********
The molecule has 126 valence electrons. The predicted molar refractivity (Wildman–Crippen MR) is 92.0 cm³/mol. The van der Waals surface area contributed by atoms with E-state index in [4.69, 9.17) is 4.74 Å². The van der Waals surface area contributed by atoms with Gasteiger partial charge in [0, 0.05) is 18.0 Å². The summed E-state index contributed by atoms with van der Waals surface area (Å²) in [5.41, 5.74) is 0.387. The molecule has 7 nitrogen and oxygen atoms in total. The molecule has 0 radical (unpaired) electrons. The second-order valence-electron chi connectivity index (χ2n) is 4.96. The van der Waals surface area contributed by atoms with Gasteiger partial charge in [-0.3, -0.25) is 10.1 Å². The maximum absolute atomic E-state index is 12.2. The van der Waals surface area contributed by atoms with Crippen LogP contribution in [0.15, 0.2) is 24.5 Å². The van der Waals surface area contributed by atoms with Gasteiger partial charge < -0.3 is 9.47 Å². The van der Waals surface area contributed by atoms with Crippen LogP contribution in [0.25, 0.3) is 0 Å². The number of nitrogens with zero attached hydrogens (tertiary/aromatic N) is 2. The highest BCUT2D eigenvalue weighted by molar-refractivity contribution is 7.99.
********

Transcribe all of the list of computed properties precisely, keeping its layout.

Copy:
The molecule has 126 valence electrons. The predicted molar refractivity (Wildman–Crippen MR) is 92.0 cm³/mol. The van der Waals surface area contributed by atoms with E-state index in [4.69, 9.17) is 4.74 Å². The van der Waals surface area contributed by atoms with Gasteiger partial charge in [0, 0.05) is 18.0 Å². The summed E-state index contributed by atoms with van der Waals surface area (Å²) in [5.41, 5.74) is 0.387. The molecule has 7 nitrogen and oxygen atoms in total. The molecule has 0 radical (unpaired) electrons. The second-order valence-electron chi connectivity index (χ2n) is 4.96. The van der Waals surface area contributed by atoms with Gasteiger partial charge in [-0.3, -0.25) is 10.1 Å². The maximum absolute atomic E-state index is 12.2. The van der Waals surface area contributed by atoms with Crippen LogP contribution in [0.15, 0.2) is 24.5 Å². The van der Waals surface area contributed by atoms with Gasteiger partial charge < -0.3 is 9.47 Å². The van der Waals surface area contributed by atoms with Crippen LogP contribution in [0.25, 0.3) is 0 Å². The number of nitrogens with zero attached hydrogens (tertiary/aromatic N) is 2. The highest BCUT2D eigenvalue weighted by molar-refractivity contribution is 7.99.